• Journal Article

How does beneficiary knowledge of the medicare program vary by type of insurance?

Citation

McCormack, L., & Uhrig, J. (2003). How does beneficiary knowledge of the medicare program vary by type of insurance? Medical Care, 41(8), 972-978. DOI: 10.1097/01.MLR.0000078153.83143.14

Abstract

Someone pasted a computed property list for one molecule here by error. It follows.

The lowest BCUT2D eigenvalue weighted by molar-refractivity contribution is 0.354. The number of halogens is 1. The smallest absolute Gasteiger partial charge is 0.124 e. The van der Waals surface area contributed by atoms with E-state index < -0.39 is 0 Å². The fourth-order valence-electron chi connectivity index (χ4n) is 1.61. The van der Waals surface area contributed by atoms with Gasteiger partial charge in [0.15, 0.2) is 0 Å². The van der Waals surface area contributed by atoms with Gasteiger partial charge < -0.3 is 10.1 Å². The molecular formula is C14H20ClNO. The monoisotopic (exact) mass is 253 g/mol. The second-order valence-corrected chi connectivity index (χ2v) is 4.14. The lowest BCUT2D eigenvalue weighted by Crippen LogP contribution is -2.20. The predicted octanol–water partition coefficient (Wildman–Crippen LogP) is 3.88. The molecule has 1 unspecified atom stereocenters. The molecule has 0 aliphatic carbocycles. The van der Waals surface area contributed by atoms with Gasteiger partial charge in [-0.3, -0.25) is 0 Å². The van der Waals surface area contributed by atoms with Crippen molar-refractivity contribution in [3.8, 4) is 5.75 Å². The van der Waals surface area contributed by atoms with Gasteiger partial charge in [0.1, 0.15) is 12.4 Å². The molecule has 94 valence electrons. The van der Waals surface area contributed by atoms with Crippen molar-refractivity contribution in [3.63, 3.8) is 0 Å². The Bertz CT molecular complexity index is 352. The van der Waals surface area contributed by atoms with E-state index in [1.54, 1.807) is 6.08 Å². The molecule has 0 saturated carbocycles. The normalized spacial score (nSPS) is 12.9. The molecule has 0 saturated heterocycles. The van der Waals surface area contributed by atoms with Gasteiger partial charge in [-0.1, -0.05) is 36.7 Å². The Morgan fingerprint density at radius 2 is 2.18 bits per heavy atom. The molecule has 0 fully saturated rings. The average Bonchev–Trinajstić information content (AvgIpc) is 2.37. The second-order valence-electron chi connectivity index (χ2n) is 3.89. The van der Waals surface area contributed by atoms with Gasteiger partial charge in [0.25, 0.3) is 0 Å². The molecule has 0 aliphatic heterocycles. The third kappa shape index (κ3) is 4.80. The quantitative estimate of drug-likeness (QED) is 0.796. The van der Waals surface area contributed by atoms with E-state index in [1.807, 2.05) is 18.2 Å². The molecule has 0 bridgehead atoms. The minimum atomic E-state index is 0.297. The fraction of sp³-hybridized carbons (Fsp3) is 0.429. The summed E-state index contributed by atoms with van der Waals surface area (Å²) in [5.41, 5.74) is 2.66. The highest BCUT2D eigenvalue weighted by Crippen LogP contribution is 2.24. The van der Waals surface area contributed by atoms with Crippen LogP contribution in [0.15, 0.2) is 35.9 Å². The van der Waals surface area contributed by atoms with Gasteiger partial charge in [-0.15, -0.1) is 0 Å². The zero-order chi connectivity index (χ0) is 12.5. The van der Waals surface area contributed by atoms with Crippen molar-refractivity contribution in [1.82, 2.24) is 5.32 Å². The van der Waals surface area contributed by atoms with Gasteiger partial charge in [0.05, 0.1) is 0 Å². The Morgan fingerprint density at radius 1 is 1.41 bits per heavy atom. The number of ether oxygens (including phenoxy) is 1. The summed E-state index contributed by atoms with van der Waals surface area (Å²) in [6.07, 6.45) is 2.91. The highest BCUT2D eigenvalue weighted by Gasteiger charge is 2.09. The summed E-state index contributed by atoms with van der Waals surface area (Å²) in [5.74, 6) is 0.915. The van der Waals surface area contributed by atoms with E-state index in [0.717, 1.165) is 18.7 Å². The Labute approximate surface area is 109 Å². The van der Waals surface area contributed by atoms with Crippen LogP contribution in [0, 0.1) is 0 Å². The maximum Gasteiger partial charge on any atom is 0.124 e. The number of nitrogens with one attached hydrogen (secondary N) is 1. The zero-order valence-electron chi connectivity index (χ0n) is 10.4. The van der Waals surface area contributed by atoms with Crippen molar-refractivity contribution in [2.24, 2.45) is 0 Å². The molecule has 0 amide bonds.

BACKGROUND. Prior research found that Medicare beneficiaries' knowledge of the Medicare program varied by the type of supplemental insurance they had. However, none of these studies used both multivariate methods and nationally representative data to examine the issue. OBJECTIVES. To measure beneficiary knowledge of the Medicare program and to evaluate how knowledge varies by type of supplemental insurance. RESEARCH DESIGN. A mail survey with telephone follow-up to a nationally representative random sample of Medicare beneficiaries, which had a 76% response rate. The purpose of the study was to evaluate the effects of providing the Medicare & You handbook on beneficiary knowledge, information needs, and health plan decision making. SUBJECTS. A total of 3738 Medicare beneficiaries who completed the survey. MEASURES. A psychometrically validated 22-item index that reflects Medicare-related knowledge in seven different content areas. RESULTS. Overall, beneficiaries with a Medicare HMO or non-employer-sponsored supplemental insurance were more knowledgeable about Medicare than those who had Medicare only. In general, beneficiaries tended to be more knowledgeable about issues related to the type of insurance they had (fee-for-service or managed care) than other types of insurance. CONCLUSIONS. Higher levels of knowledge about one's own type of insurance may suggest that beneficiaries learn by experience or they learn more about that type of insurance before enrollment. Further research is needed to better understand how and when beneficiaries learn about insurance and what educational strategies are more effective at increasing knowledge